5 Things to Consider about a Kitchen Demolition (Before You Actually Demolish Anything)

5 Things to Consider about a Kitchen Demolition (Before You Actually Demolish Anything)
  • Opening Intro -

    Doing your own kitchen renovations can help you save money, but you must be cautious to avoid damaging your home or getting hurt.

    If walls need to come down, you’re removing bulkheads or taking out cabinets, tread lightly and do your homework before you actually tear anything apart.

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A DIY kitchen project will end up costing you way more than using a professional if you make a costly mistake. The following tips will help you know what needs to be done before the actual demolition takes place.

Do a Wall Check

Taking out a wall can open up the space and give you more room, but you don’t want to remove structural walls. Before you start tearing out sheetrock, have an engineer or contractor take a look determine if the walls in questions are actually holding up your ceiling. If you are trying to eliminate a load-bearing wall, you may still be able to accomplish your goals through the ingenious use of pillars and supporting bulkheads.

Electricity, Plumbing, and Safety

It may seem easy to just tear into a wall and bring it down, but you need to be sure that there aren’t any plumbing or electrical lines hidden behind the sheetrock. Even if you don’t see visible outlets, you may still have lines to consider. Start by cutting out the sheetrock to open the wall and see exactly what you’re dealing with. Be prepared to invite a plumber or electrician to come in and reroute those lines since attempting anything above your skill level is extremely dangerous.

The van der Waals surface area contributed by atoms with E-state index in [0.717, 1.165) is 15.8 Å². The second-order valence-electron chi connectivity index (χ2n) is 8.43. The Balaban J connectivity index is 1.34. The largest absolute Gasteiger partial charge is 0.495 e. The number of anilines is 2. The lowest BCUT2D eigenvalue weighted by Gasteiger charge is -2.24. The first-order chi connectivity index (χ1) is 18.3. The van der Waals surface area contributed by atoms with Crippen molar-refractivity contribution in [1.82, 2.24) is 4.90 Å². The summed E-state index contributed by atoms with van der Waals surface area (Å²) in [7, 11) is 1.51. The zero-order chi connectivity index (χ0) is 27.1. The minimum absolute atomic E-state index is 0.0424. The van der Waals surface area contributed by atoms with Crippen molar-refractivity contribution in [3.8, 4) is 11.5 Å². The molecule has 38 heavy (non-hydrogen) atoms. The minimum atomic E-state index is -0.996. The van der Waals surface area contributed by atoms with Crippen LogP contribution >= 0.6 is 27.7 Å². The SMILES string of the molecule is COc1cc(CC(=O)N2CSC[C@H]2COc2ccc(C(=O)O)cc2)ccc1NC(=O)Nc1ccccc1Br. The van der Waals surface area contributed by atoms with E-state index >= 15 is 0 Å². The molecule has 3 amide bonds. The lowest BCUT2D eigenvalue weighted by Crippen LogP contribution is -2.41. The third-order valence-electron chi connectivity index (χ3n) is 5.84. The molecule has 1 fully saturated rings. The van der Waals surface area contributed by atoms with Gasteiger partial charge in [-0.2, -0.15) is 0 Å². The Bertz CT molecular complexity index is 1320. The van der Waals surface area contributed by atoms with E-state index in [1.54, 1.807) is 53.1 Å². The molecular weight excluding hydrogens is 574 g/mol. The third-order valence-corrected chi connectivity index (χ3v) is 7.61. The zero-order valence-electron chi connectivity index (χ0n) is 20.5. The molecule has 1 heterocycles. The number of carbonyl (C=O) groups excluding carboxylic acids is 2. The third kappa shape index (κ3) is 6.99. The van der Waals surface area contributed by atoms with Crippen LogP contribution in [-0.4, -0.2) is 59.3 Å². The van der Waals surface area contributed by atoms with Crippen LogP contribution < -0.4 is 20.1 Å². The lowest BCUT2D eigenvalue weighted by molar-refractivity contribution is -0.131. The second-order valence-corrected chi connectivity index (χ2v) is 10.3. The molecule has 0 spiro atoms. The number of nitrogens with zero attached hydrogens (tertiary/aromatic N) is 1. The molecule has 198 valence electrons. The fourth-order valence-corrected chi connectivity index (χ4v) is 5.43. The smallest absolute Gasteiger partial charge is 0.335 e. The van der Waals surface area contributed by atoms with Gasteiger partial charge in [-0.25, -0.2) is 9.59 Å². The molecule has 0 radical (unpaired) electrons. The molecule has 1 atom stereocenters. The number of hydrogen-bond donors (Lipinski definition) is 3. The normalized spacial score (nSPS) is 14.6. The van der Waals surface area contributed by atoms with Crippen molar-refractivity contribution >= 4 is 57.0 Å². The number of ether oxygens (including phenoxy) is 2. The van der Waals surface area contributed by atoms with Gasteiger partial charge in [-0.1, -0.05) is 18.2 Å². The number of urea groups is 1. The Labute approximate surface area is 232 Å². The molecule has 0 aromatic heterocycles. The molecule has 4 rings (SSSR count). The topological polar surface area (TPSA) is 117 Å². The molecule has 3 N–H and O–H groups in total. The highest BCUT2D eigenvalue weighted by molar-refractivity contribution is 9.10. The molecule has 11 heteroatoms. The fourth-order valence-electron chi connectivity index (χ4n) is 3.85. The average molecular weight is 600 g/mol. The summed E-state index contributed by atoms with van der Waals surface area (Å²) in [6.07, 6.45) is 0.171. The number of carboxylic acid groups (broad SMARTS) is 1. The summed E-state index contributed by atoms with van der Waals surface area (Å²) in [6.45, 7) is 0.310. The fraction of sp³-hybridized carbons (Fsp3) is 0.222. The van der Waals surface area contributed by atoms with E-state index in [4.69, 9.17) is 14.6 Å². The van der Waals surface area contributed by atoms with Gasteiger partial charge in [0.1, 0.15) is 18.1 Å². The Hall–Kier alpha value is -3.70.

Floor and Ceiling Variances

When you take the existing items out, you’re likely to be left with gaps in your floor or ceiling where the finish flooring or textured ceiling were installed after the cabinets and walls. If you’re putting a new floor down through the entire area, this isn’t a problem. However, you’ll need to allow a little extra money in the budget for patching the floor if you’re trying to save the flooring that’s already in place.

There Will Be Surprises

When it comes to renovations, it’s expected that you’re bound to run into surprises. The older your home is, the more likely you are to be unpleasantly surprised by what you find beneath walls or behind the old cabinets. The problem with surprises is that they tend to cost money, so prepare yourself by padding the budget a little. That way, you’ll be ready to go if you do need to call in the professional to reroute lines, address a hidden bug issue, or repair the water damage that you didn’t know about.

Consider the Disposal

You’ve lined up the sledgehammers, Sawz-all, friends to help out, and work gloves. However, have you considered how you’ll get rid of the debris? Most garbage companies won’t pick up construction debris from the curb, and even the ones who do want all the nails pounded out and wood bundled together. An easier option is to rent a dumpster. That way, you can take out the whole walls and old cabinets and easily drop them in your convenient dumpster.

Before you start the demolition of your kitchen, consider these little factors. It’s important to do your homework before you make firm plans, and that could mean relying on expert inspections and advice before you move forward. Keep the job safe by going slowly initially and checking for utility lines. Well laid plans will make a potentially long project go by quickly, and if you plan for surprises, you’ll be able to take care of them without stopping the project completely.

The information for this article was provided by professionals who provide portable bathroom rentals in Burlington called Pitton Portables, for home construction and demolition projects.

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